Although most of the 709 Detainees are no longer in prison, their persecution and that of other human rights lawyers and advocates is ongoing. Human rights reporter ChinaChange.org recently reported “the campaign to remove lawyers who defend human rights, or any lawyer who is outspoken or rejects governmental control through the Lawyers’ Associations, appears to be deliberate, coordinated and sweeping.” Other coercive efforts include government controlled justice bureaus ordering that lawyers report each and every case that is taken on. Communist Party cells are also reportedly being set up in law firms where lawyers are now required to disclose personal information like religious beliefs and social media activity. As the authorities strip attorneys of their right to practice law, it is increasingly more difficult for plaintiffs to assert human rights cases, as they are finding it impossible to find representation.
Outside of detention, the most repressive tactic used by Chinese authorities to repress the work of human rights lawyers, is to have them disbarred. Take the case of Wang Yu, the first lawyer arrested when the crackdown began. In April 2018, Wang Yu discovered that the Beijing Bureau of Justice had marked her professional status as “unregistered.” In addition, her law firm, the Beijing Fengrui Law Firm, was disbanded in the aftermath of the 709 Crackdown. Wang Yu now finds herself blacklisted and some law firms have received warnings not to employ her, while others tactfully decline to employ her. This is, in effect, defacto disbarment because in China, a lawyer without a firm is unable to practice and if a lawyer is without a firm for six months, their license is automatically annulled.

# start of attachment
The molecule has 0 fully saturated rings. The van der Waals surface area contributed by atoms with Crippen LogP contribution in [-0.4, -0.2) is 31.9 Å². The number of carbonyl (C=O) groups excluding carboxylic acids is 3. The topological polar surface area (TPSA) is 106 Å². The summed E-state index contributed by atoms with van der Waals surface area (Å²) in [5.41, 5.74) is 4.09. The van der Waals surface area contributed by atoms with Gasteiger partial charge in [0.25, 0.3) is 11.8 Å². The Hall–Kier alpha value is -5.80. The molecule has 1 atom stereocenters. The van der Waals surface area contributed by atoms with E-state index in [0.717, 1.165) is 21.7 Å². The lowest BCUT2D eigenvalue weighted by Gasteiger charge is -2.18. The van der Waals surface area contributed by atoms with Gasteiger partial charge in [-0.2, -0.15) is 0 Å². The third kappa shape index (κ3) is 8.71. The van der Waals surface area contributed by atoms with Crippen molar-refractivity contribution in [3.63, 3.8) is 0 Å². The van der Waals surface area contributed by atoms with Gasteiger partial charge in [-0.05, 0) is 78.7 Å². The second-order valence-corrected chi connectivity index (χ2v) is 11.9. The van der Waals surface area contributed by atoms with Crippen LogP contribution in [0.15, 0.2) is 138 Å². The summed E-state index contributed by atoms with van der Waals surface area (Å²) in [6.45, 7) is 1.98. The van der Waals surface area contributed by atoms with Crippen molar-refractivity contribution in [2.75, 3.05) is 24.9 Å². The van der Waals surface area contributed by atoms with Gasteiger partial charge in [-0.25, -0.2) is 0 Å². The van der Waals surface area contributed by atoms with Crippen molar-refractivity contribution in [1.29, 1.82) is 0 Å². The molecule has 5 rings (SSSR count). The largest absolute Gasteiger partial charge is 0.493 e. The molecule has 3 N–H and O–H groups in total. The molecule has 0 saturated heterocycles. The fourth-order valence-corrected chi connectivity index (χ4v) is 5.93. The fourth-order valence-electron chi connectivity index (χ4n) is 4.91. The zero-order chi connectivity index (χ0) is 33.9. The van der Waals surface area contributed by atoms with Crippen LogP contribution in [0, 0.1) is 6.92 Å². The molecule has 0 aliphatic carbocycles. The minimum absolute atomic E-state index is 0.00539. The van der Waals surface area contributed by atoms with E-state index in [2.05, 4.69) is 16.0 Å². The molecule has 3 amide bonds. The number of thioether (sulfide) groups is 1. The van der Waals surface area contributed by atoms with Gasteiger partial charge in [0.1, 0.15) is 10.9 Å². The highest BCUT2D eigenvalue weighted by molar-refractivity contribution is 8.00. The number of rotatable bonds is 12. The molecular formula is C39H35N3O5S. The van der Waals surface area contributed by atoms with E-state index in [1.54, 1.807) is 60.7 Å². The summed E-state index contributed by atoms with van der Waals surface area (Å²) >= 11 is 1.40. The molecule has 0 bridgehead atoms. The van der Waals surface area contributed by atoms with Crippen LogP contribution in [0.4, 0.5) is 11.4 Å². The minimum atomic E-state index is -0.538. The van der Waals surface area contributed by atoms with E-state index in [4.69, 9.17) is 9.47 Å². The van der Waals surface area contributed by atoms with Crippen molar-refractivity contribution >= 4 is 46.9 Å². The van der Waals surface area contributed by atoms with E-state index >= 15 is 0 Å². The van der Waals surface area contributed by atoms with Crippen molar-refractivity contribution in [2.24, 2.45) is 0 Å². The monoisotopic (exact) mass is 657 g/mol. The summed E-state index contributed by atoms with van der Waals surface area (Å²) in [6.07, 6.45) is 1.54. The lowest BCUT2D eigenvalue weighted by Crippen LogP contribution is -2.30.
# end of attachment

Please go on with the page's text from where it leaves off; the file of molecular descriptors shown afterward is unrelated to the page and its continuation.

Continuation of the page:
The tentacles of the Chinese repression extends beyond the initial arrests to the lawyers who represented the 709 Detainees. Wang Yu’s own lawyer, Li Yuhan, was arrested in October 2017 and charged with provoking quarrels and stirring up trouble and fraud. She now faces the likelihood of a prison sentence and the loss of her law license.
Inciting Subversion of State Power and International Law
Article 35 of the Chinese Constitution grants citizens freedom of speech and of the press. Article 51, however, places limits on those freedoms if they “infringe upon the interests of the state, of society and of the collective, or upon the lawful freedoms and rights of other citizens.” Pursuant to Article 51, China has passed a number of criminal laws which places restrictions on the freedom of speech and of the press; namely, the crime of “inciting subversion of state power,” under Article 105, Paragraph 2, of China’s Criminal Law. However, neither the Constitution, the Criminal Law nor judgments of Chinese courts have clearly delineated the line between acceptable and prohibited speech.